Saturday, December 2, 2017

kanji 漢字

The kanji 漢字 is one of the three Japanese "alphabets". Unlike the kana かな, the hiragana ひらがな and the katakana カタカナ, the kanji isn't actually a syllabic alphabet, but a collection of logograms, representing words, and ideograms, representing ideas and meanings, that even allow you to guess the meaning of a word from its kanji.

Also unlike the kana, the way a kanji character is read may vary depending on the word. A single kanji character may have multiple readings, which can be classified into kun'yomi 訓読み and on'yomi 音読み readings.

Kanji diagram showing furigana reading and meaning: "Chinese characters."

Sometimes kanji are accompanied by furigana 振り仮名 which tells the correct reading. Certain words contain okurigana 送り仮名 to help disambiguate the proper reading.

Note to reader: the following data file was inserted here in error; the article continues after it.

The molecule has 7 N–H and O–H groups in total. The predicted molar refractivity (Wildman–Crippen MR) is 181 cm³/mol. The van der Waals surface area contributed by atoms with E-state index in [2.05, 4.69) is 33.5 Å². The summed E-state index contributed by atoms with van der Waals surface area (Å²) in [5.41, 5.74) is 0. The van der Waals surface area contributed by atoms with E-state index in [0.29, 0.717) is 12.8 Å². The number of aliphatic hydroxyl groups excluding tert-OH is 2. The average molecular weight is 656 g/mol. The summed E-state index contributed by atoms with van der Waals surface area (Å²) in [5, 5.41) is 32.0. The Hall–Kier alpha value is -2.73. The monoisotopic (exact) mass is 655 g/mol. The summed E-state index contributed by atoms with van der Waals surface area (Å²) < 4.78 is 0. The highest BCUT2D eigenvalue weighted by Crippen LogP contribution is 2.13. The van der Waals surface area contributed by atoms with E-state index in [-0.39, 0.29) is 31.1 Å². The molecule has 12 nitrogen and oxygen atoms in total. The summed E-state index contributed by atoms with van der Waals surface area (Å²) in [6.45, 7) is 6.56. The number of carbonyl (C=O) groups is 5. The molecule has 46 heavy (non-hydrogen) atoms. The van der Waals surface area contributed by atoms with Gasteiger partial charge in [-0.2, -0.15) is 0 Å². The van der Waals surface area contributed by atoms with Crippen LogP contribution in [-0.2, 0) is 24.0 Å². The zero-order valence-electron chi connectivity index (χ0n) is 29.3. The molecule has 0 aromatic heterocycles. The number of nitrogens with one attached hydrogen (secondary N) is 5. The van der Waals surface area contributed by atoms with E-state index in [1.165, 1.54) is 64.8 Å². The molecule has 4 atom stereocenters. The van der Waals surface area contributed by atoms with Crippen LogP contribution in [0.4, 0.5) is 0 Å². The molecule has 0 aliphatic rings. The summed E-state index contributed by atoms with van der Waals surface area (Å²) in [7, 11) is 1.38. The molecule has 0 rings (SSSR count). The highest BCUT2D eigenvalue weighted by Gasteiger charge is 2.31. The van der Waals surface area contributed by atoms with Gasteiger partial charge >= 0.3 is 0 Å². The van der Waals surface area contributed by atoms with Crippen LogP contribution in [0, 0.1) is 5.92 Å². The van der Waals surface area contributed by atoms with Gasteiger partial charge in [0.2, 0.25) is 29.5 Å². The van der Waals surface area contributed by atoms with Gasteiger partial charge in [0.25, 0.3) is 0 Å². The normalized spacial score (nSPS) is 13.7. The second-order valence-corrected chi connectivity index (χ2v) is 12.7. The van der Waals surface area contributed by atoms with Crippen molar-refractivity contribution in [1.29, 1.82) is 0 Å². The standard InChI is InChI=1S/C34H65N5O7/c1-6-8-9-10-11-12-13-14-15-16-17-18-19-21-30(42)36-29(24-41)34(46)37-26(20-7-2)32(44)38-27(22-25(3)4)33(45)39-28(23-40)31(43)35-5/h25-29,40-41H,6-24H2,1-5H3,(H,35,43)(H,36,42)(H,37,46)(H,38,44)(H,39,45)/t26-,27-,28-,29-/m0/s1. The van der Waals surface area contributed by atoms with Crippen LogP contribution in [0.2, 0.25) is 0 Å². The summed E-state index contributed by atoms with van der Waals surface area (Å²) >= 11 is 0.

The parts of a kanji character are called "radical" and "components". Sometimes they can hint its meaning or reading.

Although plenty words are written with kanji in Japanese, some words do not have kanji, while others have a kanji so complex to write or difficult to read that they are written without kanji instead.

This is the case of words written without Jouyou Kanji 常用漢字, the around 2000 kanji officially considered normal to use day-to-day and taught in public schools.

There are some words that repeat themselves and would be written by spelling the same kanji twice. In these cases the 々 symbol is used. It's an iteration mark used to repeat the previous kanji. For example: nakanaka 中々, "considerably."

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